berlin we do not want to abandon the basic agreement between russia and nato 2014

It’s clear that Russian President Vladimir Putin doesn’t like the North Atlantic Treaty Organization (NATO). In fact, he has a strong, almost obsessive dislike for the Alliance. He says that after the Soviet Union broke up, NATO took advantage of Russia’s weakness to grow to its east, even though Western leaders had supposedly promised Moscow they wouldn’t. But no such promises were made, and Mikhail Gorbachev, who was president of the Soviet Union at the time, has now confirmed this.

The idea that the West broke a promise not to grow NATO has long been a key part of Putin’s story about (and against) the Alliance. In his very loud speech at the Munich Security Conference in February 2007, he said:

We have the right to ask: Who is this [NATO] expansion meant to protect us from? And what happened to the promises made by our Western partners after the Warsaw Pact broke up? … I would like to quote from a speech that Mr. Woerner gave on May 17, 1990, in Brussels. At the time, he said, “The fact that we are willing not to put a NATO army outside of German territory gives the Soviet Union a strong guarantee of security.” Where are all of these promises?

In a speech at the Kremlin on March 18, 2014, the Russian president brought up the issue again to defend Russia’s illegal takeover of Crimea. He said, “They [Western leaders] have lied to us many times, made decisions behind our backs, and put in front of us a done deal.” This happened when NATO grew to the east and when military infrastructure was set up on our borders. Even though it’s been clear for years that the Alliance doesn’t want to put Ukraine on a path to membership, Putin said he was horrified by the idea of NATO forces in Crimea: “If Russia hadn’t done anything, NATO’s navy would have been right there in this city of Russia’s military glory [Sevastopol], and that would have been a real threat to all of southern Russia.”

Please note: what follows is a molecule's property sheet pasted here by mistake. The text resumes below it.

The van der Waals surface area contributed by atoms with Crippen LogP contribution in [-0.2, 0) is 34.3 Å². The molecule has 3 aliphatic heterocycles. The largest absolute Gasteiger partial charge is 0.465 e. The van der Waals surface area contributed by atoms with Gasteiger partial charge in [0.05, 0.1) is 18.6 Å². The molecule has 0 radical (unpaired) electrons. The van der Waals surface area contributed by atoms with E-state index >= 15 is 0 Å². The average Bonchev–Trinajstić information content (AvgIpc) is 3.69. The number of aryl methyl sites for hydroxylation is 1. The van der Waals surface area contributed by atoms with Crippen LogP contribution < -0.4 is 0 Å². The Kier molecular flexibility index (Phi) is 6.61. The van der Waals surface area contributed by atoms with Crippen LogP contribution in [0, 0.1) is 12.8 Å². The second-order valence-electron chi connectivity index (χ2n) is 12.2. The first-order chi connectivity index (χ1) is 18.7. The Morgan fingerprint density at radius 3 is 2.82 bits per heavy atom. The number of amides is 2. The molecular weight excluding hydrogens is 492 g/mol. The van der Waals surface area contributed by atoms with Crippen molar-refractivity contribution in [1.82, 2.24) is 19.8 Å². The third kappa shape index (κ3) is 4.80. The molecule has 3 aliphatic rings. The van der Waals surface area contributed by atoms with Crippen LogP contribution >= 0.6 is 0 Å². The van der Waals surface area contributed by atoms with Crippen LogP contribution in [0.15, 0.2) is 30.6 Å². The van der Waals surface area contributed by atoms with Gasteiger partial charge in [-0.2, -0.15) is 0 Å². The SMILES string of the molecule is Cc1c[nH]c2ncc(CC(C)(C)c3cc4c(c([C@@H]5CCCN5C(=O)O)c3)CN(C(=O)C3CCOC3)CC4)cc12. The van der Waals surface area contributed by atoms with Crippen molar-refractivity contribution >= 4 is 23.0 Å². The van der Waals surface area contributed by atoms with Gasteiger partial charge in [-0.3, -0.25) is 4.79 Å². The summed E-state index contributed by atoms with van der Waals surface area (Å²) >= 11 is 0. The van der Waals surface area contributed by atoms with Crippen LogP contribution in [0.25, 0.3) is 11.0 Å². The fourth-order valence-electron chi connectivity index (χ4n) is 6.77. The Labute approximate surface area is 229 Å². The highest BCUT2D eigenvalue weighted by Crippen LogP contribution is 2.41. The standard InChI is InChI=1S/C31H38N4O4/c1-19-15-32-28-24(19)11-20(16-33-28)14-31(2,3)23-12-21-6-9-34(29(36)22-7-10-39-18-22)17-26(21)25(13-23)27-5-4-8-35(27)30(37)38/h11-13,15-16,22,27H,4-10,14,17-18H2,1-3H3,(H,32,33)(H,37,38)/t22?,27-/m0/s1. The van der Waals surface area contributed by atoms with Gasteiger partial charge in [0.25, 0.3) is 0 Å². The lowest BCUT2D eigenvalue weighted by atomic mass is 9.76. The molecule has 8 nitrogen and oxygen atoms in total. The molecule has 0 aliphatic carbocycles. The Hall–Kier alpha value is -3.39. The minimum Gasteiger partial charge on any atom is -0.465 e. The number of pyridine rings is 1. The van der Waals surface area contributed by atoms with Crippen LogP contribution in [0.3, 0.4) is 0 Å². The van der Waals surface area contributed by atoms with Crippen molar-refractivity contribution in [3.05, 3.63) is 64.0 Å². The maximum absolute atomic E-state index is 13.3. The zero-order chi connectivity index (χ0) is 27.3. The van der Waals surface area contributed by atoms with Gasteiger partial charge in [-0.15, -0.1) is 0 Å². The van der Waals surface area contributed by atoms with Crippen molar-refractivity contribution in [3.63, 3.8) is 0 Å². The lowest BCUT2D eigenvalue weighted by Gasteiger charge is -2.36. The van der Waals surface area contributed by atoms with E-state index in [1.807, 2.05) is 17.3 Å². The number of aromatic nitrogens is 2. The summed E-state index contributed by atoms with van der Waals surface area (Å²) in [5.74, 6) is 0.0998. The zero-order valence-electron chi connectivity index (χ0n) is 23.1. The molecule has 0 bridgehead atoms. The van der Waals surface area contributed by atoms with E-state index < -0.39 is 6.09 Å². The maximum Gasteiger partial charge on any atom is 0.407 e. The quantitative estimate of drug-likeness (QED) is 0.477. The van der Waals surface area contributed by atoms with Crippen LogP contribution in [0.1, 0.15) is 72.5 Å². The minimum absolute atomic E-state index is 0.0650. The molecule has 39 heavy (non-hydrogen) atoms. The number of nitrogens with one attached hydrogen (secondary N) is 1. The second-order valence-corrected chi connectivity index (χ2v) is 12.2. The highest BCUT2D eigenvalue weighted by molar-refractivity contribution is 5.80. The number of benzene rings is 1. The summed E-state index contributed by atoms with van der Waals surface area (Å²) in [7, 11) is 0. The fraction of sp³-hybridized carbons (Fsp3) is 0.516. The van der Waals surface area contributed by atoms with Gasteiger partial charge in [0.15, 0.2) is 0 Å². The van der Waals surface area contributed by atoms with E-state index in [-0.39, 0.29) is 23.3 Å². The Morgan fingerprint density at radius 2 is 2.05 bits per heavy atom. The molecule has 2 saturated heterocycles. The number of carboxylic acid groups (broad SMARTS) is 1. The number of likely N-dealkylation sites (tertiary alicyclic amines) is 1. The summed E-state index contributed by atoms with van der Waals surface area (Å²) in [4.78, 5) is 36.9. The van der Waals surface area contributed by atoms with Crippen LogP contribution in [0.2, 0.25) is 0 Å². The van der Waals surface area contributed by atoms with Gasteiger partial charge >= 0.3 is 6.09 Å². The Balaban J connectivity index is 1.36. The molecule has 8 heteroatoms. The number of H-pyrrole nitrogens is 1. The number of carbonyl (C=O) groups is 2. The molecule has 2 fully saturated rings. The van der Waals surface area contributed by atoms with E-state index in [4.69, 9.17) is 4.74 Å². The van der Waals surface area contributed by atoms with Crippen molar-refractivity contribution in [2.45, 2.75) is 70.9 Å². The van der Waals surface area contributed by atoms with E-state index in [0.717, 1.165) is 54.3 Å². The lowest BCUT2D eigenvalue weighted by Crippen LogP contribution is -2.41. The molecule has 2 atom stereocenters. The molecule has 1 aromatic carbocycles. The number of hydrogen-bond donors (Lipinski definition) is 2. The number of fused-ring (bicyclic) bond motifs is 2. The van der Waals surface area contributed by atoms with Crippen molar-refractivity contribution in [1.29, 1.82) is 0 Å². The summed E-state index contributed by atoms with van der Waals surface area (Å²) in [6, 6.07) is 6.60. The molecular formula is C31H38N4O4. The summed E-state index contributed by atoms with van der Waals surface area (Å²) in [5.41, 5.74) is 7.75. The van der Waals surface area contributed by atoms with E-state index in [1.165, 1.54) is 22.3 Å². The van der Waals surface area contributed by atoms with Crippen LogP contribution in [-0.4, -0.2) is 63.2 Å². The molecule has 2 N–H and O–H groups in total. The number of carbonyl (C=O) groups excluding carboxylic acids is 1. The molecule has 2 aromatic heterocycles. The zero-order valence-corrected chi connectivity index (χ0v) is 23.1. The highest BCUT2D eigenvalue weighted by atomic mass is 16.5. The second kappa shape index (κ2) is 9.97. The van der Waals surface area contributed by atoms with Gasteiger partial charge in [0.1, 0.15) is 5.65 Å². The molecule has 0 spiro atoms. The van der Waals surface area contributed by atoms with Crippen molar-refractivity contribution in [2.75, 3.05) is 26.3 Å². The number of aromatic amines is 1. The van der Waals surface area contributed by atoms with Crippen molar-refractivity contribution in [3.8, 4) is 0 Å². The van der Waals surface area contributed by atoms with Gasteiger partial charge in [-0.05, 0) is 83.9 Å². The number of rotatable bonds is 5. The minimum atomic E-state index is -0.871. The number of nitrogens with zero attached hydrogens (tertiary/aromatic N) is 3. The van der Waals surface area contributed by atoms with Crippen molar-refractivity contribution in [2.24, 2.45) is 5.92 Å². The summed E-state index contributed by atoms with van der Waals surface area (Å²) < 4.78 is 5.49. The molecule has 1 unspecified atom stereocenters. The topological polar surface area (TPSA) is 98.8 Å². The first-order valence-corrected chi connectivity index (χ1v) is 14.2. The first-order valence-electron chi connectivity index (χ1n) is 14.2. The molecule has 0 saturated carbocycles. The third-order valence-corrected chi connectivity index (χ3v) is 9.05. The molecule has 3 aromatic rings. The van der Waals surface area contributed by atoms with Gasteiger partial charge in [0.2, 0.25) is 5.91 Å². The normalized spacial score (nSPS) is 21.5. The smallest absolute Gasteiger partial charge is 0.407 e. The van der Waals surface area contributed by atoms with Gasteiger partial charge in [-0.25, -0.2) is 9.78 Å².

Several analysts have shown that Western leaders never made a promise not to grow NATO. In an article for The Washington Quarterly in 2009, Mark Kramer wrote in depth about the question. He used declassified records from the U.S., Germany, and the Soviet Union to make his case. He also pointed out that when the two Germanys, the U.S., the Soviet Union, Britain, and France talked about German reunification in the “two-plus-four” format, the Soviets never brought up NATO expansion except in terms of how it might affect the former German Democratic Republic (GDR).

In 1990, the Germans, Americans, British, and French all agreed that non-German NATO forces would not be sent to the territory of the former GDR. At the time, I was a deputy director at the State Department’s Soviet desk. Secretary James Baker’s talks with Gorbachev and his foreign minister, Eduard Shevardnadze, were definitely about this. In 1990, most people didn’t give much thought to the idea of NATO expanding to the east.

Article 5 of the Treaty on the Final Settlement with Respect to Germany, which was signed on September 12, 1990 by the foreign ministers of the two Germanys, the United States, the Soviet Union, Britain, and France, said that foreign troops could not be stationed on the land of the former GDR. There were three parts to Article 5:

Until the Soviets finished pulling out of the former GDR, only German territorial defence units that were not part of NATO would be stationed there.
There would be no increase in the number of U.S., British, or French troops in Berlin or in the amount of equipment they had.
Once the Soviet forces left, German forces that were part of NATO could be sent to the former GDR. However, foreign forces and nuclear weapons systems could not be sent there.
When the full text of Woerner’s speech, which Putin used as an example, is read, it is clear that the secretary general was talking about NATO forces in eastern Germany and not about a wider promise not to grow the Alliance.

Now, a voice from Moscow with a lot of authority backs up what we already knew. Gorbachev, who was president of the Soviet Union during the talks and treaty negotiations about German reunification, was interviewed by Russia Behind the Headlines. The interviewer asked Gorbachev why he didn’t “insist that the promises made to you [Gorbachev]—especially U.S. Secretary of State James Baker’s promise that NATO would not expand into the East—be legally encoded?” Gorbachev said, “The subject of “NATO expansion” was never brought up, and it was never talked about at all.” Another thing we brought up that was talked about was making sure that NATO’s military structures wouldn’t move forward and that more armed forces wouldn’t be put on the land of the former GDR after Germany reunified. Baker’s words were made in that situation… Everything that could have been done and needed to be done to make that political obligation stronger was done. And fulfilled.”

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